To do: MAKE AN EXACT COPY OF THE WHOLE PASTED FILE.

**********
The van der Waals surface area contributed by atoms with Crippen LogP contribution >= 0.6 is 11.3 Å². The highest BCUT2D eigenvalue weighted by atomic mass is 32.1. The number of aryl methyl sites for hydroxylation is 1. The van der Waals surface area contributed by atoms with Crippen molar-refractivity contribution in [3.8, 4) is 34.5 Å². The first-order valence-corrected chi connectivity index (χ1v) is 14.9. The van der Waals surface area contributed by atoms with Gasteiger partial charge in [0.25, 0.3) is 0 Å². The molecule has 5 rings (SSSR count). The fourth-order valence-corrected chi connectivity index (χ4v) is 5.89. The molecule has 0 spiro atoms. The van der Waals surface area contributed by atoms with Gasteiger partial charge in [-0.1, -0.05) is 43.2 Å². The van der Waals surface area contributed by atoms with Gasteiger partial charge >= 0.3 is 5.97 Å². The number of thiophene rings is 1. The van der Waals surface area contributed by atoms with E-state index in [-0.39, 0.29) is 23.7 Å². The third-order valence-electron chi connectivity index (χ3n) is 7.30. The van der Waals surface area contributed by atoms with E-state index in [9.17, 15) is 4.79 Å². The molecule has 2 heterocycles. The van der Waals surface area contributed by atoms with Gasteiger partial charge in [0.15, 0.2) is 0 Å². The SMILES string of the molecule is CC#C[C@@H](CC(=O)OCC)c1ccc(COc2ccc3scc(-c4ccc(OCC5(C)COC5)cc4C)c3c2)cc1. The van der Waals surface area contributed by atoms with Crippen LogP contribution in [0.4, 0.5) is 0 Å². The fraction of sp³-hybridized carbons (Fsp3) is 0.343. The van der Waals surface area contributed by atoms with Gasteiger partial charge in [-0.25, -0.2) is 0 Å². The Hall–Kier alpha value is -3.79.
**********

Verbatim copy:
The van der Waals surface area contributed by atoms with Crippen LogP contribution >= 0.6 is 11.3 Å². The highest BCUT2D eigenvalue weighted by atomic mass is 32.1. The number of aryl methyl sites for hydroxylation is 1. The van der Waals surface area contributed by atoms with Crippen molar-refractivity contribution in [3.8, 4) is 34.5 Å². The first-order valence-corrected chi connectivity index (χ1v) is 14.9. The van der Waals surface area contributed by atoms with Gasteiger partial charge in [0.25, 0.3) is 0 Å². The molecule has 5 rings (SSSR count). The fourth-order valence-corrected chi connectivity index (χ4v) is 5.89. The molecule has 0 spiro atoms. The van der Waals surface area contributed by atoms with Gasteiger partial charge in [-0.1, -0.05) is 43.2 Å². The van der Waals surface area contributed by atoms with Gasteiger partial charge >= 0.3 is 5.97 Å². The number of thiophene rings is 1. The van der Waals surface area contributed by atoms with E-state index in [-0.39, 0.29) is 23.7 Å². The third-order valence-electron chi connectivity index (χ3n) is 7.30. The van der Waals surface area contributed by atoms with E-state index in [9.17, 15) is 4.79 Å². The molecule has 2 heterocycles. The van der Waals surface area contributed by atoms with Gasteiger partial charge in [0.15, 0.2) is 0 Å². The SMILES string of the molecule is CC#C[C@@H](CC(=O)OCC)c1ccc(COc2ccc3scc(-c4ccc(OCC5(C)COC5)cc4C)c3c2)cc1. The van der Waals surface area contributed by atoms with Crippen LogP contribution in [0.4, 0.5) is 0 Å². The fraction of sp³-hybridized carbons (Fsp3) is 0.343. The van der Waals surface area contributed by atoms with Gasteiger partial charge in [-0.25, -0.2) is 0 Å². The Hall–Kier alpha value is -3.79.